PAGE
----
Zhu Ling, the victim of a thallium poisoning case 19 years ago, has once again surfaced in online discussion after a postgraduate student was poisoned and died at Shanghai's Fudan University.
Zhu was a student at Tsinghua University, but became permanently disabled after the poisoning. Her former roommate Sun Wei was among the suspects at the time, though the case has remained unsolved. Sun later changed her name and migrated to the US.
There are many voices calling for the case to be reopened. A petition on the White House website calling for Sun's deportation already has hundreds of thousands of signatures.
Because Sun is the granddaughter of a senior government official, many citizens speculated that Sun's family used connections to settle this case 19 years ago.
Essentially, public opinion has become fixated on an unsolved case which happened 19 years ago, and officials are hesitating over whether they should respond.
The public has quickly jumped to assume the guilt of both Sun and related officials. In all likelihood, if there had been solid evidence the perpetrator would not have gone unpunished. Sun's family background was not distinguished enough to prevent security organs from investigating the situation at a top university in China.
If it was easy to reinvestigate this case, it could be very difficult for those people to prevent the public from knowing the truth. What kind of "interconnected interests" could possibly make people take such dangerous risks?
We want to use these words to stress that there are many uncertainties in Zhu Ling's case. The public should not be guided by the "presumption of guilt" online.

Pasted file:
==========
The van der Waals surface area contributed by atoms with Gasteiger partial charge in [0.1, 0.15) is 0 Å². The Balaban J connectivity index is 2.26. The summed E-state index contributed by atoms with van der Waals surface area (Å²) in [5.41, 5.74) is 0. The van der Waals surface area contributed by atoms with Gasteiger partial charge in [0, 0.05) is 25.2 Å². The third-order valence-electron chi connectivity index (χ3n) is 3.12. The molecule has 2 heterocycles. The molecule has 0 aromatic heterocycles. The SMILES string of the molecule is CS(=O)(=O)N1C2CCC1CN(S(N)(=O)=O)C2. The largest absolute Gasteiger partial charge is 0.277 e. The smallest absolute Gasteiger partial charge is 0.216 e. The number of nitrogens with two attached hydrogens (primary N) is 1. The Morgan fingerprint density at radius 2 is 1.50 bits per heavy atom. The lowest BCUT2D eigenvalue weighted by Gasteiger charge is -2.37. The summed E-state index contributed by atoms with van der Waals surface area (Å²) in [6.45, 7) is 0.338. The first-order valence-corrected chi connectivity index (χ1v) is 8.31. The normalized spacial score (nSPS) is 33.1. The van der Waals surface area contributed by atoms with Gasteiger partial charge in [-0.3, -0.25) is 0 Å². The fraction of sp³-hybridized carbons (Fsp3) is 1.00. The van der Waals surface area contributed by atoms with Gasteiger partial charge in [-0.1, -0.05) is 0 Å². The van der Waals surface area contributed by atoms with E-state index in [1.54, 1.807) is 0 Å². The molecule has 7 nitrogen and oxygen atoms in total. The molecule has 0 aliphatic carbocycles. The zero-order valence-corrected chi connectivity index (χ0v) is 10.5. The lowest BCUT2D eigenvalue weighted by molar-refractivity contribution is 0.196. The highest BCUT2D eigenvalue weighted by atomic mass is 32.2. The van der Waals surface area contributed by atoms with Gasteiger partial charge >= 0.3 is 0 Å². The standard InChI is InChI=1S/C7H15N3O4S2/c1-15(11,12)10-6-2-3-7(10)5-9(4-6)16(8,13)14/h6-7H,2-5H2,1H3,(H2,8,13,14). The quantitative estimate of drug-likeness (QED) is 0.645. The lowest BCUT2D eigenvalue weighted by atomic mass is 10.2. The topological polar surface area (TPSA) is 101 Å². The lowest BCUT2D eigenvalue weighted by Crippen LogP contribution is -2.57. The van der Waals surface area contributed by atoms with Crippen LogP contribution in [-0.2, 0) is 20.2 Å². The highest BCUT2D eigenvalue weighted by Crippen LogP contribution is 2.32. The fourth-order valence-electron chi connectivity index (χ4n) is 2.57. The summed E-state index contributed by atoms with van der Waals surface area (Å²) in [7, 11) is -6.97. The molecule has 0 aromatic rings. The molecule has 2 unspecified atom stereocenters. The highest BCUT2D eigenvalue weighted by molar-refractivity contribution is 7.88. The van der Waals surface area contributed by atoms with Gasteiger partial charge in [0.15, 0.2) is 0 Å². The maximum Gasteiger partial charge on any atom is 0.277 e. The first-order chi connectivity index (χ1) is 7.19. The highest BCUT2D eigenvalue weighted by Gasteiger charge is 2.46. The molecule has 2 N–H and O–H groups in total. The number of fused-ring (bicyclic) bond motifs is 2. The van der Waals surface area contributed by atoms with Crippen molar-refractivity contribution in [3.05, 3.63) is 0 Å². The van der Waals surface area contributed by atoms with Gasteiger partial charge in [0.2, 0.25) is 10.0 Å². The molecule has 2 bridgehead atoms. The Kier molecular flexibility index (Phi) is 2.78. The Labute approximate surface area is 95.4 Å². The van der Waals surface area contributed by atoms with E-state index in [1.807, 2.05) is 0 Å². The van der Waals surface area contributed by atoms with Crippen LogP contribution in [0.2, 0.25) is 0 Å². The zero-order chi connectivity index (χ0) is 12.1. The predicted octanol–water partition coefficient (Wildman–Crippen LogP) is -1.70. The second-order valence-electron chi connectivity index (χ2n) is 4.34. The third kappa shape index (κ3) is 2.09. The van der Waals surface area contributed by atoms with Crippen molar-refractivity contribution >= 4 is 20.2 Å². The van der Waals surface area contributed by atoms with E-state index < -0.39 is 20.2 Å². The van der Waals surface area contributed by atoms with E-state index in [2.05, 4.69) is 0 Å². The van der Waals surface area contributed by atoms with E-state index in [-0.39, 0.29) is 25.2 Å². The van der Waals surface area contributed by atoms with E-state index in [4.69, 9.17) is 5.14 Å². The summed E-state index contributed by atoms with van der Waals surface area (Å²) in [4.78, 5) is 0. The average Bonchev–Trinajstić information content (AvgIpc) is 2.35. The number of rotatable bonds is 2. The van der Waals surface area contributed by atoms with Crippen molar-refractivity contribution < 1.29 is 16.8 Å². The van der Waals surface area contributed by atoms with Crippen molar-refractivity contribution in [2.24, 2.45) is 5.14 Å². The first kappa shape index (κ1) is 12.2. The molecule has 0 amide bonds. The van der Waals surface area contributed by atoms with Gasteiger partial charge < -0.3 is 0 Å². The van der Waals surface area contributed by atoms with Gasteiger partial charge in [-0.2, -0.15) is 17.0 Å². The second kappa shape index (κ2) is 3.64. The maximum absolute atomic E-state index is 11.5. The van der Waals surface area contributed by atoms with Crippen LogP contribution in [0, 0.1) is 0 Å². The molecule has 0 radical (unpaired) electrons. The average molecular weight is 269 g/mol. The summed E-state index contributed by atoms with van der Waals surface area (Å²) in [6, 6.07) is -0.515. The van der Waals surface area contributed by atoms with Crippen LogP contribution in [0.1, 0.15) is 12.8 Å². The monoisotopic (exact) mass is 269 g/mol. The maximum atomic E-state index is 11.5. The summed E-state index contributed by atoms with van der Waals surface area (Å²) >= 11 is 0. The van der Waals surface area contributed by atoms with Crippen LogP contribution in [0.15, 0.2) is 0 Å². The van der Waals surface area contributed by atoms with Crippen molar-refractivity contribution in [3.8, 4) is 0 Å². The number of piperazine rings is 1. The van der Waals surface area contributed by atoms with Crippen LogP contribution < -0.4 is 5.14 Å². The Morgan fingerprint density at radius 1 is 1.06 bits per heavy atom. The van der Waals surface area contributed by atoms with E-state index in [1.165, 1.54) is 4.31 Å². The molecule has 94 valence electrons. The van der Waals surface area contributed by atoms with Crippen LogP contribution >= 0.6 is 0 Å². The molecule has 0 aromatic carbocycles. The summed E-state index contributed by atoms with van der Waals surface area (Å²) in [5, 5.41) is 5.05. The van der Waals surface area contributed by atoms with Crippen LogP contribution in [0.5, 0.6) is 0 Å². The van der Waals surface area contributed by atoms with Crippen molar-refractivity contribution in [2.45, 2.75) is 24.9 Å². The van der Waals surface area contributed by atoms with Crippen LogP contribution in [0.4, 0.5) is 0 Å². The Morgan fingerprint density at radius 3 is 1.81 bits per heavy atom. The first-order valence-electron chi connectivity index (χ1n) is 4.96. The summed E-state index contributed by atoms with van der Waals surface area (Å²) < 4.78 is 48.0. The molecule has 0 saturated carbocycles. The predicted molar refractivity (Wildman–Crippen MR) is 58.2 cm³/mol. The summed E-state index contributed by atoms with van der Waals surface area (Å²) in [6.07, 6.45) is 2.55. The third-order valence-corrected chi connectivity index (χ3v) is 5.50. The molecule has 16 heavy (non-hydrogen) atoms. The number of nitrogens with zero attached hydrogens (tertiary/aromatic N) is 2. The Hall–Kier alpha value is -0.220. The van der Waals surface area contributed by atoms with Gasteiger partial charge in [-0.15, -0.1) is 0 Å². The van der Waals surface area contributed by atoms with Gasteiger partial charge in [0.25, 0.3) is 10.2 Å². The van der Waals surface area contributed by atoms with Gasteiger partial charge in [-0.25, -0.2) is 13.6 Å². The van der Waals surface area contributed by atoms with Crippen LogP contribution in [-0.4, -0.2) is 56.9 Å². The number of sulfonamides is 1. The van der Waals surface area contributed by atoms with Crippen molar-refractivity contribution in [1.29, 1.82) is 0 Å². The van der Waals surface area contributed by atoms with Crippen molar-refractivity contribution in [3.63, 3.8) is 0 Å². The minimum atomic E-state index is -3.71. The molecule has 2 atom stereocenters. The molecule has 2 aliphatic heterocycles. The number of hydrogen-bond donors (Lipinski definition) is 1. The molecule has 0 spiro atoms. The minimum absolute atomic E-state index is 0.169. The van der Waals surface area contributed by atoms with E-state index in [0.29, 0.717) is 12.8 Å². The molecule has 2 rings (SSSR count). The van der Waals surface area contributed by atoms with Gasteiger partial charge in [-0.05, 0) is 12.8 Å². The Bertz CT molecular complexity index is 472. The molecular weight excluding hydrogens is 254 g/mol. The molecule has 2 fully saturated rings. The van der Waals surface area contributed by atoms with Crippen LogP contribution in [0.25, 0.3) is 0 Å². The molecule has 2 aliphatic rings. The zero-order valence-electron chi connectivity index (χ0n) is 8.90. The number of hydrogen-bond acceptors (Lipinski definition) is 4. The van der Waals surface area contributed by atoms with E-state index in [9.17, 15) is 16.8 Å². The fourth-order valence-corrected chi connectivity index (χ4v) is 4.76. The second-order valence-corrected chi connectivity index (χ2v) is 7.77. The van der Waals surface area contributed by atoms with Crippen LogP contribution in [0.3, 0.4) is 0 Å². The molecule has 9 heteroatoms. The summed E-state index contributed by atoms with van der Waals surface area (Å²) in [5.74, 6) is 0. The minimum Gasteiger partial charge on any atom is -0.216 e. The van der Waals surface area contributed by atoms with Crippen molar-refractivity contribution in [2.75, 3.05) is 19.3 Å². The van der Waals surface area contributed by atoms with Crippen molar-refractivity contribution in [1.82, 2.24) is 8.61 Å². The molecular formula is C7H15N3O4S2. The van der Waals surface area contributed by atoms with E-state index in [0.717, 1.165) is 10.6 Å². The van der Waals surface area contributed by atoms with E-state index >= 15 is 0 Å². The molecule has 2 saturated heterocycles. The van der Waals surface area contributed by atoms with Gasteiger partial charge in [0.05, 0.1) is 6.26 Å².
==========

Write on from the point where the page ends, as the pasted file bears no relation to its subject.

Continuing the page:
People tend to become emotional online over issues like this due to a lack of credibility among officials. Officials find it tough to deal with these kinds of questions online. Often, they stay silent because they don't know how to respond.
Obviously, it is impossible for officials to respond to every question, but we believe that officials should come forward to respond to Zhu's case and satisfy the public via information disclosure.
As these kinds of responses become more common, public understanding will also increase.
The crux of the problem in Zhu's case lies in the unsuccessful communication between officials and the people involved.
There are always some people who search for opportunities to demonstrate the "injustice" in the judicial system of China. This means that it is even more important to handle cases of public concern very carefully.
As for the more than 100 thousands of signatures on the White House Website, the White House cannot be the foreign "petition office" of China. However, embarrassments in the Internet age need not be covered up. We have our problems, and we will do our best to solve them.
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